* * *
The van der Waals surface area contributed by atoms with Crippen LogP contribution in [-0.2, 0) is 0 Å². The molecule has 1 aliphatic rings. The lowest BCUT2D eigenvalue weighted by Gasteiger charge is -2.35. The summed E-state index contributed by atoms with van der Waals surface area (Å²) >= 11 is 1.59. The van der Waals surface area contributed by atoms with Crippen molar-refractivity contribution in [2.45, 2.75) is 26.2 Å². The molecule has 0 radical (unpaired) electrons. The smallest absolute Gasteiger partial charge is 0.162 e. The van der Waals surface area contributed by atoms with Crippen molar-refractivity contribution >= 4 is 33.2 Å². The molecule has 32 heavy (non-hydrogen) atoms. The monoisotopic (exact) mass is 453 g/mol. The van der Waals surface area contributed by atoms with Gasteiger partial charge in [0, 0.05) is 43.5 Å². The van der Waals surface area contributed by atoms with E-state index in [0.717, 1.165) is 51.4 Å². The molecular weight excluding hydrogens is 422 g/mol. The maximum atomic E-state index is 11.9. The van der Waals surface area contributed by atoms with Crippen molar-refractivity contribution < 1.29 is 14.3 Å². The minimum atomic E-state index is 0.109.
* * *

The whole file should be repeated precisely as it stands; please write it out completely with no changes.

The van der Waals surface area contributed by atoms with Crippen LogP contribution in [-0.2, 0) is 0 Å². The molecule has 1 aliphatic rings. The lowest BCUT2D eigenvalue weighted by Gasteiger charge is -2.35. The summed E-state index contributed by atoms with van der Waals surface area (Å²) >= 11 is 1.59. The van der Waals surface area contributed by atoms with Crippen molar-refractivity contribution in [2.45, 2.75) is 26.2 Å². The molecule has 0 radical (unpaired) electrons. The smallest absolute Gasteiger partial charge is 0.162 e. The van der Waals surface area contributed by atoms with Crippen molar-refractivity contribution >= 4 is 33.2 Å². The molecule has 32 heavy (non-hydrogen) atoms. The monoisotopic (exact) mass is 453 g/mol. The van der Waals surface area contributed by atoms with Gasteiger partial charge in [0, 0.05) is 43.5 Å². The van der Waals surface area contributed by atoms with E-state index in [0.717, 1.165) is 51.4 Å². The molecular weight excluding hydrogens is 422 g/mol. The maximum atomic E-state index is 11.9. The van der Waals surface area contributed by atoms with Crippen molar-refractivity contribution < 1.29 is 14.3 Å². The minimum atomic E-state index is 0.109.